Rick "calikid" posted some great practical observations on his job here. He also illustrates there the same fix we used for this problem. We filed the point off of the SB which solved both problems and used the electric screwdriver with a socket to help hold the SB straight to keep from cross-threading it, while being able to apply enough force to compress the spring pushing the ball check-valve out against the seat. The small electric screwdriver doesn't turn very fast, and I would be VERY careful using it or especially anything larger/faster/more powerful. When we did Steves1150's, we just drug the tip on the concrete to file it down. The SB's are deliberately made of pretty soft metal to be sacrificed before stripping threads (ideally! tongue.gif ) and are supposed to break off before ruining the caliper they are screwed into.

 

If I didn't mention it before, Leslie and I owe a great deal of thanks to "rosemab" and "Maxi-Stan" and the many others who contributed to the excellent threads on this procedure, prior to our posting the walk-throughs! There are also some other good discusions and more helpful info with "lessons learned" from other threads where folks have done their own services (like I never took off the ABS connector when I did my control circuits--what a PITA!). A properly date-ranged and narrowed search should provide even more good info. Thanks again to all of you! thumbsup.gif

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steveknapp

With regards to the clutch. I was using the BMW OEM bleed screw, not the speed bleeder. I guess my thought is why bother grinding down the tip of your bleed screw, or cross threading it into that soft fill adapter. It's there to make the factory's life easy, not yours.

 

It unscrews easily. What I thought was red loctite was actually thread sealing compound! I had a heat gun all ready to bust that free, no need. Once gone the bleed screw goes right in, all the way.

Edited by steveknapp

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rozemab

Hi Jamie,

 

I use SB in all the calipers. For the clutch, I purchased the BMW OEM bleed screw (can't say nipple- gets Stan too excited ;) ) and an 'inline' bleed checkvalve that opens against the hydraulic pressure of the line. Same principle as the SB. You can pick one up at

www.whitehorsepress.com (search for bleed), ~$20US.

 

 

Your posts have been very good for the RT community! Keep up the good work! (Over the past two years I have made several 'mini-Stans' for fellow RT owners/friends in the area.)

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Cali Kid

Jamie & Leslie thanx for the your efforts to provide the great info, your the best. I would like to chime in here and clarify a point (no pun intended grin.gif) that we hadn't talked about.

 

...but we also noticed that the pointy tip of the SB makes it very hard to, A: get the SB centered on that spring-loaded ball check valve while threading it in, and, B: getting enough threads to bite to seal it without stripping.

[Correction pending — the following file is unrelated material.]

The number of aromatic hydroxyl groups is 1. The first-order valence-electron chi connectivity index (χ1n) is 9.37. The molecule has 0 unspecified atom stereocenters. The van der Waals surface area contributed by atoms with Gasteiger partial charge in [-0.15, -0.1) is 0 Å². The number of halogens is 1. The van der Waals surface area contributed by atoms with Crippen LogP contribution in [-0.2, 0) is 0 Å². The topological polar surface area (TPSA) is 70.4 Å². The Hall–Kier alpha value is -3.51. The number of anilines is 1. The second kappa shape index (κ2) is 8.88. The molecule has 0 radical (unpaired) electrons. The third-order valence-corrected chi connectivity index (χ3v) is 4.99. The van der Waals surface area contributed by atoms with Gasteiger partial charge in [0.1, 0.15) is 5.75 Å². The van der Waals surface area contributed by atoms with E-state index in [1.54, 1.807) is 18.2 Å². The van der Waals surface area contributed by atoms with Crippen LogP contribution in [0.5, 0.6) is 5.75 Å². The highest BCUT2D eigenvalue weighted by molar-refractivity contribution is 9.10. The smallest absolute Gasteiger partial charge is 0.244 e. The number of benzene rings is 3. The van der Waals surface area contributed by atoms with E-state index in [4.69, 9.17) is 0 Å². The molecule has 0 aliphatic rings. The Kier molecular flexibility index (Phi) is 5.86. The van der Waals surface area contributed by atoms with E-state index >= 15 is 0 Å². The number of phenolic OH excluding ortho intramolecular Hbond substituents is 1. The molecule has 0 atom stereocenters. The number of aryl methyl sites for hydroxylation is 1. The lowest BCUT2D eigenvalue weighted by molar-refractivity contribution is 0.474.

Rick "calikid" posted some great practical observations on his job here. He also illustrates there the same fix we used for this problem. We filed the point off of the SB which solved both problems ...

 

Yes, point one about the tip making it hard to get the speed bleeder(SB) started is quite true. However, I really don't see any way that filing the tip off the SB affects thread engagement. Removing the tip does not give you more thread engagement because the SB is in as far as it will go when it contacts the seat, regardless of how much tip you have left. You can see this when you install a new SB with the tip intact, it will screw in far enough to seal, that's as far as it will ever go tip or no tip, so I'm in doubt that it solves the second problem. The point( dopeslap.gif) is to be careful when installing SB's in this application, very high strip potential. For additional reference my pic and notes on the clutch SB are HERE

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Ken H.

Removing the tip does not give you more thread engagement because the SB is in as far as it will go when it contacts the seat, regardless of how much tip you have left.
At the risk of adding another voice to this, but having "been there, done that"... The challenge is getting the very pointy SB started because it also has to push in the check ball below it in the bottom of the factory connector as you start threading it. As you attempt to do it the point of the SB moves all over the surface of the metal check ball, which has a very strong spring behind it you are trying to compress, thus making it hard to get a straight square angle on it and started threaded. By grinding the point off you get a better square 'push' on the ball and a fighting chance to get the SB starting threading straight.

 

To put it another way, with the tip as is the SB is basically too long to start threading without also pushing in the check ball at the bottom. And pushing the ball with the pointy SB while keeping it square so as to be able to start threading it in is a very difficult thing to do. So we take the tip off so first the threads start, then a turn or so later in the SB starts to press in the factory check ball.

 

You are correct however that once it is started threading the ground of tip has no effect (good or bad) on the ultimate seal when closed. That seal comes from the tapered sides mating to the fitting. (Presuming you permanently leave the SB in of course.)